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Last updated: Wed. Aug. 06, 2014 - 01:01 am EDT

Market salesman donates profits to library

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Thom Johnston loves to make jellies and jams.

Beginning in October, Johnston can be found at Fort Wayne’s Farmers Market at Parkview Field selling jams, jellies and sauerkraut under his brand, Dos Homos.

“I started selling Dos Homos brand products in 2011. The law that allowed home-based vendors in Indiana, HEA 1309, was passed in 2009. The law allowed home cooks to sell at farmers markets or roadside stands,” says Johnston, of Fort Wayne.

“There are restrictions and labeling requirements,” he says. “We’re not allowed to sell pickled products, but we can sell fermented. So, I sell sauerkraut. I’m up to eight varieties. I started out with three sauerkraut varieties.

“At one time, I had over 30 jams and jellies. Currently, I have 56 dozen jars for the market. I haven’t started making the peach, the grape or the herbal jellies.”

From the time he was 10 years old, Johnston, a programmer retired from Charles Schwab in San Francisco, says he was in the kitchen watching and helping his mother as she made various jams and jellies.

“I got to turn the crank when we made green tomato relish. I was in the kitchen with my mother when she made (jam). This was hot stuff when you made it,” he says.

Instead of using lids to seal the jams, paraffin was placed on top. Johnston said his mother kept her canned jam and jellies under the stairs. When she moved out of her home, he found her collection of jams and saved one unopened jar of strawberry jam that he still has.

Recently, Johnston and his spouse, Bob Gould, picked more than 100 pounds of blueberries, and the plan is to make more jams.

“I have to make minty blueberry, blueberry with balsamic vinegar, blueberry lightly spiced and a plain blueberry. Some people like plain – imagine that,” he says with an astonished look on his face.

“In California, we would make jam and give it away. Bob likes to give it away. I’ve made five dozen jars of Queen Anne’s lace jelly. We rarely buy commercial fruit to make jams. We freeze a lot,” he says.

Johnston says the couple grows strawberries and raspberries at a community garden, and the harvest is used to make jams and jellies for the farmers markets.

He also mentions that all profits from the market sales go to the Allen County Public Library.

“The library in Fort Wayne is beyond awesome,” he says. “I do love to read. I’m involved with the Real Men Read program, and we have a Little Free Library near our home.”

Q. What’s your favorite jam or jelly?

A. Man, that’s like asking my mom who is her favorite child. Strawberry jam with balsamic vinegar and black pepper. Eaten on toast. Put in plain yogurt. Spread it on chicken breast. I try to make really good jam. Not for peanut butter and jelly (sandwiches). The other one that’s really good is lime marmalade. It was really good. I make lemon, (also) blood orange with whiskey. I make a chunky grapefruit. I’ve also made beer jelly. It was more of a gimmick.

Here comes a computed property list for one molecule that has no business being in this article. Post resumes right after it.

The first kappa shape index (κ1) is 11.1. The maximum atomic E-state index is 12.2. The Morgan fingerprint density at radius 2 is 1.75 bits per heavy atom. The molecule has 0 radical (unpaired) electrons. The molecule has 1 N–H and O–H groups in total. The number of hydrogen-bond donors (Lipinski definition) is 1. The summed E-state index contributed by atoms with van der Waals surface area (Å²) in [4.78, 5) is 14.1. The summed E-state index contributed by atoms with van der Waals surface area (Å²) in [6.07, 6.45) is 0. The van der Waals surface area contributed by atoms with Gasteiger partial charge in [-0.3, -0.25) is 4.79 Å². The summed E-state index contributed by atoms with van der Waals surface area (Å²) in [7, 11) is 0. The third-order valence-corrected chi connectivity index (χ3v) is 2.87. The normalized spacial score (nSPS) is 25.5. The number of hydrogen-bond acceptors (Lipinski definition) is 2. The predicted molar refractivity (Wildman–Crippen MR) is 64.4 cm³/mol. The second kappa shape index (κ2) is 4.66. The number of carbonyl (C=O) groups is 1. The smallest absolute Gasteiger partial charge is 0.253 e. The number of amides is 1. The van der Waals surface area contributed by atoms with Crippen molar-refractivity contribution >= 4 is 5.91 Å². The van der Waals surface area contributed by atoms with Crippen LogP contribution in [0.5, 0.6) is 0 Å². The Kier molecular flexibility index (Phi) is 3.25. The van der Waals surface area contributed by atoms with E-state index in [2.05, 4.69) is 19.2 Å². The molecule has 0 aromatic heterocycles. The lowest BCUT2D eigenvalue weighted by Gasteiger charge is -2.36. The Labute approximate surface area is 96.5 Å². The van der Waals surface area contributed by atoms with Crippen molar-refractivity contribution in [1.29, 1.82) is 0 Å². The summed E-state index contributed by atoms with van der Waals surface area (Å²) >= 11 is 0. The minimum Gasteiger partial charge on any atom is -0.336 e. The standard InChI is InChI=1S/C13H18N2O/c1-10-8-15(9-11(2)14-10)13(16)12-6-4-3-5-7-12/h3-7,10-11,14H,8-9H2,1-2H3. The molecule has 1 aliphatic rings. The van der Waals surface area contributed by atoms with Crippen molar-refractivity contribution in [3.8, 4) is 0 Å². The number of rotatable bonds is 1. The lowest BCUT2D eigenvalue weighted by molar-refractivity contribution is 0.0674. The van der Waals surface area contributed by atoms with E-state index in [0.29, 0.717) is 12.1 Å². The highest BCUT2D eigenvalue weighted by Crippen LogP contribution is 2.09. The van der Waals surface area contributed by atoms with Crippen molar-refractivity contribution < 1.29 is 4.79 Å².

Q. Do you have a favorite cookbook?

A. Favorite? No, over the years I’ve typed my recipes into my computer. I can’t remember what cookbook a recipe is in, so that’s why they’re on my computer.

Q. How many cookbooks do you have?

A. Thousands. I keep them at the Allen County Public Library.

Q. What’s your favorite cooking utensil?

A. I respect and enjoy using a sharp knife. I cut the cabbage for my sauerkraut by hand because I love to play with knives.

Q. What’s your favorite vegetable?

A. After I figured out how to cook each one, they’re all my favorite – even Brussels sprouts.

Q. If you were stuck on an island, what’s one food you would have to have?

A. My weakness: Chips. What kind? Yes.

Q. What’s something people would not find in your refrigerator?

A. Hopefully, my car keys.

Beets with Lime Butter

3/4 pound beets, peeled and coarsely grated, about 13/4 cups

1/8 teaspoon lime zest

2 tablespoons unsalted butter, cut into bits

11/2 teaspoons fresh lime juice, or to taste

Salt, to taste

Pepper, to taste

2 tablespoons thinly sliced scallion greens

In a heavy skillet, cook the beets and the zest in 1 tablespoon of the butter over moderately high heat, stirring, for 4 to 5 minutes, or until the beets are crisp-tender, and remove the skillet from the heat. Stir in the remaining 1 tablespoon butter, lime juice, salt and pepper to taste. Serve the beets sprinkled with the scallion greens. Makes 2 servings.

Greek GardenSalad

Vinaigrette:

3 tablespoons red wine vinegar

1 tablespoon olive oil

1 teaspoon sugar

Pinch or two of dried oregano

Salad:

1 cucumber, sliced

2 tomatoes, chopped

1/2 red onion, sliced

1/2 green pepper, sliced

1/2 cup feta cheese

Stir vinaigrette ingredients together and taste. Adjust ingredients as needed. Toss vegetables with feta cheese and vinaigrette. Makes 2 to 4 servings.

Summer Black Bean Salad

1 (15-ounce) can of black beans, drained and rinsed

Juice of 1 lemon

Drizzle of olive oil

1/4 to 1/2 cup chopped parsley

1/4 to 1/2 cup chopped cilantro

1/2 teaspoon pepper, or as desired

2 garlic cloves, crushed

Combine all ingredients and let marinade for at least 30 minutes. Serve chilled or at room temperature. Will keep in the refrigerator for up to 1 week. Makes 4 servings.

 

 


Cook’s Corner is a weekly feature. If you know of someone to be profiled, write to Cook’s Corner, The Journal Gazette, P.O. Box 88, Fort Wayne, IN 46801; fax 461-8648 or email dparker@jg.net.


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